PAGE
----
Carlos Alcaraz left everyone utterly impressed with his heroic win over Novak Djokovic in the Wimbledon 2023 final on Sunday. The Spaniard defeated Djokovic 1-6, 7-6 (8/6), 6-1, 3-6, 6-4 after four hours and 42 minutes of breathless action on Centre Court. It was his second major title, following his US Open title last year. With this win, world number one Alcaraz also shattered Djokovic’s dream of clinching a record-equalling 24th Grand Slam title. After registering a historic win, Alcaraz posted a heartfelt message which has now gone viral.
Taking to Twitter, the Spaniard expressed his gratitude towards all his fans and supporters for their immense love and backing. Alcaraz, who is just 20 years old, became the third-youngest player to win the Wimbledon title.
“A lifelong dream! You always have to believe! I’m only 20 years old, and everything is happening too fast, but I’m very proud of how we work every day. Thank you, everyone, for your support, from the bottom of my heart!” tweeted Alcaraz.
A lifelong dream! You always have to believe! I’m only 20 years old, everything is happening too fast, but I’m very proud of how we work every day. Thank you everyone for your support, from the bottom of my heart! @Wimbledon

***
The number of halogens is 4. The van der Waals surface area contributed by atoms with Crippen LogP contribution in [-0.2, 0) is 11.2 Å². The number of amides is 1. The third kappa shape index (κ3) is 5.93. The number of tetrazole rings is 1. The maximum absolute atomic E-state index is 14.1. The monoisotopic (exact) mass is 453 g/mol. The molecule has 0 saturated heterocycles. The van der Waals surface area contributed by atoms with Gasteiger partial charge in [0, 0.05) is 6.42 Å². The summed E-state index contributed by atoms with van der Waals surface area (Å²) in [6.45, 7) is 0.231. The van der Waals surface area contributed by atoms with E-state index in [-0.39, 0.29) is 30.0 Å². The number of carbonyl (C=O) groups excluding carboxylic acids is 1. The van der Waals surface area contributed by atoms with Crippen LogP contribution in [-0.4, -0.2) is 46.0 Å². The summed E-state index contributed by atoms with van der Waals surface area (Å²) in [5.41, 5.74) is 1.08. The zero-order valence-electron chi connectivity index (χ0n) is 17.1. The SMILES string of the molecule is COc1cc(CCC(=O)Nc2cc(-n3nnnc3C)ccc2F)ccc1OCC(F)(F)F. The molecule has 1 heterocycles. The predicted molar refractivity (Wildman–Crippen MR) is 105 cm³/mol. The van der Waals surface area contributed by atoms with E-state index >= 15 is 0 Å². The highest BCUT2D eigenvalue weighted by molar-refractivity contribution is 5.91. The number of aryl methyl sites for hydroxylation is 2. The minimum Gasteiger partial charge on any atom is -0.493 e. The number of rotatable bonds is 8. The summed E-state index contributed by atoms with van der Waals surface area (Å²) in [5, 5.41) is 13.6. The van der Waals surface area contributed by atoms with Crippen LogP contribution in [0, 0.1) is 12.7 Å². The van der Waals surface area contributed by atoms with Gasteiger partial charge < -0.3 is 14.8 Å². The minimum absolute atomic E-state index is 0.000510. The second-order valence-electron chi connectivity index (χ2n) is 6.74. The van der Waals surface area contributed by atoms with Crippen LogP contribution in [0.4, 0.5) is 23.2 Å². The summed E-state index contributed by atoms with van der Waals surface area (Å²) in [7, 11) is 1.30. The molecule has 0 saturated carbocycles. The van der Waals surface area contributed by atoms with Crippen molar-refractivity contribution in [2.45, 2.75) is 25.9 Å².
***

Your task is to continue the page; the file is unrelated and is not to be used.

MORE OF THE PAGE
— Carlos Alcaraz (@carlosalcaraz) July 16, 2023
He also became the third player from Spain, after Rafael Nadal and Manuel Santana (1966 – pre-Open era) to clinch the coveted Wimbledon trophy.
When it comes to the youngest Wimbledon champion in the men’s category, Boris Becker holds the all-time record, emerging champion at the All England’s Club at the age of 17 years, 7 months, and 15 days.
While Becker holds the top spot, the No. 2 position (in Open Era) is held by Bjorn Borg (20 years 27 days, in 1976). Among the big three of modern game, Roger Federer bagged the Wimbledon title in 2003 when he was 21 years and 333 days old.
In the women’s singles category, Martina Hingis won the 1997 title when she was just 16. She also set the record for the youngest person to win any major title, when she won the Australian Open title at 16 years, three months, and 26 days.
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